More than 21,000 families in the Greater Maputo metropolitan region have had their water supply restricted since Thursday May 5th because of work on the water main on the bridge over the Incomáti river in Moamba district.
The director of distribution at Águas da Região Metropolitana de Maputo (AdeM,) João Francisco, says that residents have been experiencing a reduction in water pressure for over three days, as well as a decrease in supply time.
“Water has been coming out normally, except [Friday] when we had water until 10:00 a.m. only, and supply only resumed on Saturday morning,” said a resident who identified herself as Judite.
She said that, when she saw the water pressure drop, she thought it was an electrical problem, but the low pressure persisted.
According to the João Francisco, the neighbourhoods affected by these water restrictions are those which receive water from the distribution centres of Tsalala and Guava, namely Matola-Gare, Tchumene II, Tsalala, Guava, Zimpeto, Chiango and Magoanine C, as well as the administrative post of Sábie and the village of Phessene, in Moamba district, province of Maputo.
“The work will last 30 days, but the part which requires distribution system downtime will last only eight days, distributed in two phases – the first one started on May 5th and ended on the 8th, and the second phase runs from the 14th to the 17th of May,” the AdeM director explained.
João Francisco said that water reserves would be restored during the interval between the first and second phases (8 to 14 May), to ensure that customers continue to receive water, albeit in a restricted way.
He clarified that, for the 21,000 customers affected, there would be no shortage of water, but only a reduction in supply time.
“When we started this operation, we filled all our reserves to guarantee continuity of service. At the moment we are operating with the Umbeluzi source, which contributes 80% of our distribution capacity, and the Sábie source contributes only 20%, that is, we are saying that we have reduced our production and distribution capacity by 20%,” Francisco said.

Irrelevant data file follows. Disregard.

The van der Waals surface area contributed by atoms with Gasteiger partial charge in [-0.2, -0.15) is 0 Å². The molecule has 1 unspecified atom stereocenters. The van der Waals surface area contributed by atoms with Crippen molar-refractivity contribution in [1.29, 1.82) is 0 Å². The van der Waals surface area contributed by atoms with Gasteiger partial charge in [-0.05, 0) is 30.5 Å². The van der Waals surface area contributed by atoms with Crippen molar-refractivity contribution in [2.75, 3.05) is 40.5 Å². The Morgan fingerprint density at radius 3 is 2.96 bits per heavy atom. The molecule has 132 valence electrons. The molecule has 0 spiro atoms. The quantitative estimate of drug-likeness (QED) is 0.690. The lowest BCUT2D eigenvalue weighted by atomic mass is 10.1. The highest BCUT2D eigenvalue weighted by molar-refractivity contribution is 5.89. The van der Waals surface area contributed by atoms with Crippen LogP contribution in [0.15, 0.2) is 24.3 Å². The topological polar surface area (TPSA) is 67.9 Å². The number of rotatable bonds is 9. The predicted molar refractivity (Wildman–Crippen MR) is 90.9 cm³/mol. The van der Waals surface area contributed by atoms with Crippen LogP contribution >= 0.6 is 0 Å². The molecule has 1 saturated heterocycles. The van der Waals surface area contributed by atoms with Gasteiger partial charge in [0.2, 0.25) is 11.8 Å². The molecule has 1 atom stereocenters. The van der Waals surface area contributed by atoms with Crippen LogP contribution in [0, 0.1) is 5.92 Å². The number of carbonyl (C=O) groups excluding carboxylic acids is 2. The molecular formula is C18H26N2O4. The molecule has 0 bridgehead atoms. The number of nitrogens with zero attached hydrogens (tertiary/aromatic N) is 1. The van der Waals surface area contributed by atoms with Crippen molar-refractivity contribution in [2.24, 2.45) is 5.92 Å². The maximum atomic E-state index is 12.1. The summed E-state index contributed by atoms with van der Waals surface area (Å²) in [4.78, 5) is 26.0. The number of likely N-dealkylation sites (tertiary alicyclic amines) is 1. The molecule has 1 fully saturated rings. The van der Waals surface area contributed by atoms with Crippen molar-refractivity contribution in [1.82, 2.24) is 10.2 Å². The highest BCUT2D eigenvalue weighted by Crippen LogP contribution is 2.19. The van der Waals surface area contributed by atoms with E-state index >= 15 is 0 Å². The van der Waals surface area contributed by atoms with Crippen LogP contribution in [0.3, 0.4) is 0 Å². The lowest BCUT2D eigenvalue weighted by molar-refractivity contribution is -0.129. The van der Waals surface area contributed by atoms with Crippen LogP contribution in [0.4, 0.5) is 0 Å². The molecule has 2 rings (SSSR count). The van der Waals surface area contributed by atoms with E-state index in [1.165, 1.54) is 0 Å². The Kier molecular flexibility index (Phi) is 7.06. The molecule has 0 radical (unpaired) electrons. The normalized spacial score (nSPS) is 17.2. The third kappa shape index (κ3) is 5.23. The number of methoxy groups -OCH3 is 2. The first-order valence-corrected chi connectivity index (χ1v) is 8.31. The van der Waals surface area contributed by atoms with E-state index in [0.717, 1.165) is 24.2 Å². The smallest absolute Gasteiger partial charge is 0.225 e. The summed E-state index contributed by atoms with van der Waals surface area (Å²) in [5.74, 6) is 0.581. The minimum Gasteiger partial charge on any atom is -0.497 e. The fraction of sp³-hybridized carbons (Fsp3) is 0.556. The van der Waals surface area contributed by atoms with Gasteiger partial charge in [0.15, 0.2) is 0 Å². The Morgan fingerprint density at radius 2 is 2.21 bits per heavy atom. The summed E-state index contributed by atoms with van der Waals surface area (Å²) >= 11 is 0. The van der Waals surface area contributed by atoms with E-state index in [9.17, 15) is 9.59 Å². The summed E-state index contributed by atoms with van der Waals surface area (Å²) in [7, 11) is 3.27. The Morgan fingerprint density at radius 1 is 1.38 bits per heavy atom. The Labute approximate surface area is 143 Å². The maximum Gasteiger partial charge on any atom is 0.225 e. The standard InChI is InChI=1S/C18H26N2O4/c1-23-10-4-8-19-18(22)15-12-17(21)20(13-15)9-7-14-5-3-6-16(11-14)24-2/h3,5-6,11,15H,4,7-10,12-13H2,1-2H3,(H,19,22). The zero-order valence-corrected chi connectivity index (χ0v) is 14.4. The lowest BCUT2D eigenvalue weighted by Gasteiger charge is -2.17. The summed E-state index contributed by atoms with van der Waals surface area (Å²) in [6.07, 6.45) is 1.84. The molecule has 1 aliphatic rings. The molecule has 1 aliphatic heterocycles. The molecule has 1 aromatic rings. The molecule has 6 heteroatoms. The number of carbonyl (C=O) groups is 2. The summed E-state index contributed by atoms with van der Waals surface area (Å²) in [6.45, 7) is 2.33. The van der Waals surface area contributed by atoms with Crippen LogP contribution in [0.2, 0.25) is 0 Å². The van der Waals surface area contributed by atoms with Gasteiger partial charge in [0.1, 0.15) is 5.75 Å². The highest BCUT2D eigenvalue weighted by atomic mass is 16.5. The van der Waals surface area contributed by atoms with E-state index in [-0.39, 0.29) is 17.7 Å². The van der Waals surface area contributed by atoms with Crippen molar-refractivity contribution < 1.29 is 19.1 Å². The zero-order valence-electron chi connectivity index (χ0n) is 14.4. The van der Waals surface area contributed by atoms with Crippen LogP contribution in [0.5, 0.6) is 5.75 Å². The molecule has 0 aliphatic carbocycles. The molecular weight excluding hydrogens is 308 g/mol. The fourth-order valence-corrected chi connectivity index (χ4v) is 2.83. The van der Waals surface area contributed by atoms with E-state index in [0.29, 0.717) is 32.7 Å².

The works aim to avoid water losses and consequent damage to the company, but citizens are concerned about the quality of the water in their taps.
“We have received complaints from customers about the colour and the smell of the water. We took notes and improved our infrastructure and, as a result, this rainy season we had no complaints about the water quality and we are getting better and better,” Francisco concluded.
Residents Catarina Nhangave and Sara Moiane confirm the reduction in pressure and water supply in the three days up to last Saturday, but that is not what worries them.
“The water bills at the end of the month are very high. There are months when we are charged 200 meticais, others 400 meticais and others up to 800 meticais. There was a month when we paid 1,500 meticais. It wasn’t just here at my house. We got together and went to the company to complain,” said Catarina Nhangave.
As a result of the high bills, Sara Moiane has been without water for two months, despite currently paying small instalments.
The current pipeline intervention will not imply additional costs, as it is covered by the work’s warranty.